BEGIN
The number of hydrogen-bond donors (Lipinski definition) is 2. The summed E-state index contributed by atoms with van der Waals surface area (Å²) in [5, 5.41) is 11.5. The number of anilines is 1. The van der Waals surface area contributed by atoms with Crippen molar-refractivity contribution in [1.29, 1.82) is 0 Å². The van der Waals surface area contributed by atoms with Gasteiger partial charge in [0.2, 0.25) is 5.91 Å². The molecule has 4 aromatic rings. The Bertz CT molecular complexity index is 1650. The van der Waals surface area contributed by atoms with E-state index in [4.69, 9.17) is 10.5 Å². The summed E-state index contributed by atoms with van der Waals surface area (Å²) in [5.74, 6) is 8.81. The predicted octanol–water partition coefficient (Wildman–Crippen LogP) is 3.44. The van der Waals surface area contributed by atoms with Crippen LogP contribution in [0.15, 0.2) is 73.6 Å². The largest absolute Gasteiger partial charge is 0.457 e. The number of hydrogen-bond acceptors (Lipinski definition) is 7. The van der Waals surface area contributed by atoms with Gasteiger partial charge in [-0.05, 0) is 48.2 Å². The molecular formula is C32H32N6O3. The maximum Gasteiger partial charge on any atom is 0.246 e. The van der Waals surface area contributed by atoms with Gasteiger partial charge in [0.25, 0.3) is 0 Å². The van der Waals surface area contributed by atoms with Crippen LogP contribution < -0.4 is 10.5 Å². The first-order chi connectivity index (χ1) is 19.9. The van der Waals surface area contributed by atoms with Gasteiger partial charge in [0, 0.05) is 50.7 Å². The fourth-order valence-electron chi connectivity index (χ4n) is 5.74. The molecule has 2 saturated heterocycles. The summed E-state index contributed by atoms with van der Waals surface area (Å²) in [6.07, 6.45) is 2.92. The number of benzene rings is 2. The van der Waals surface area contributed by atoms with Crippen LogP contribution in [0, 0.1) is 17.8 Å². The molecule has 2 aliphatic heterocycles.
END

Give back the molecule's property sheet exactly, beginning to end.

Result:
The number of hydrogen-bond donors (Lipinski definition) is 2. The summed E-state index contributed by atoms with van der Waals surface area (Å²) in [5, 5.41) is 11.5. The number of anilines is 1. The van der Waals surface area contributed by atoms with Crippen molar-refractivity contribution in [1.29, 1.82) is 0 Å². The van der Waals surface area contributed by atoms with Gasteiger partial charge in [0.2, 0.25) is 5.91 Å². The molecule has 4 aromatic rings. The Bertz CT molecular complexity index is 1650. The van der Waals surface area contributed by atoms with E-state index in [4.69, 9.17) is 10.5 Å². The summed E-state index contributed by atoms with van der Waals surface area (Å²) in [5.74, 6) is 8.81. The predicted octanol–water partition coefficient (Wildman–Crippen LogP) is 3.44. The van der Waals surface area contributed by atoms with Crippen LogP contribution in [0.15, 0.2) is 73.6 Å². The largest absolute Gasteiger partial charge is 0.457 e. The number of hydrogen-bond acceptors (Lipinski definition) is 7. The van der Waals surface area contributed by atoms with Gasteiger partial charge in [-0.05, 0) is 48.2 Å². The molecular formula is C32H32N6O3. The maximum Gasteiger partial charge on any atom is 0.246 e. The van der Waals surface area contributed by atoms with Gasteiger partial charge in [0.25, 0.3) is 0 Å². The van der Waals surface area contributed by atoms with Crippen LogP contribution < -0.4 is 10.5 Å². The first-order chi connectivity index (χ1) is 19.9. The van der Waals surface area contributed by atoms with Gasteiger partial charge in [0, 0.05) is 50.7 Å². The fourth-order valence-electron chi connectivity index (χ4n) is 5.74. The molecule has 2 saturated heterocycles. The summed E-state index contributed by atoms with van der Waals surface area (Å²) in [6.07, 6.45) is 2.92. The number of benzene rings is 2. The van der Waals surface area contributed by atoms with Crippen LogP contribution in [0, 0.1) is 17.8 Å². The molecule has 2 aliphatic heterocycles.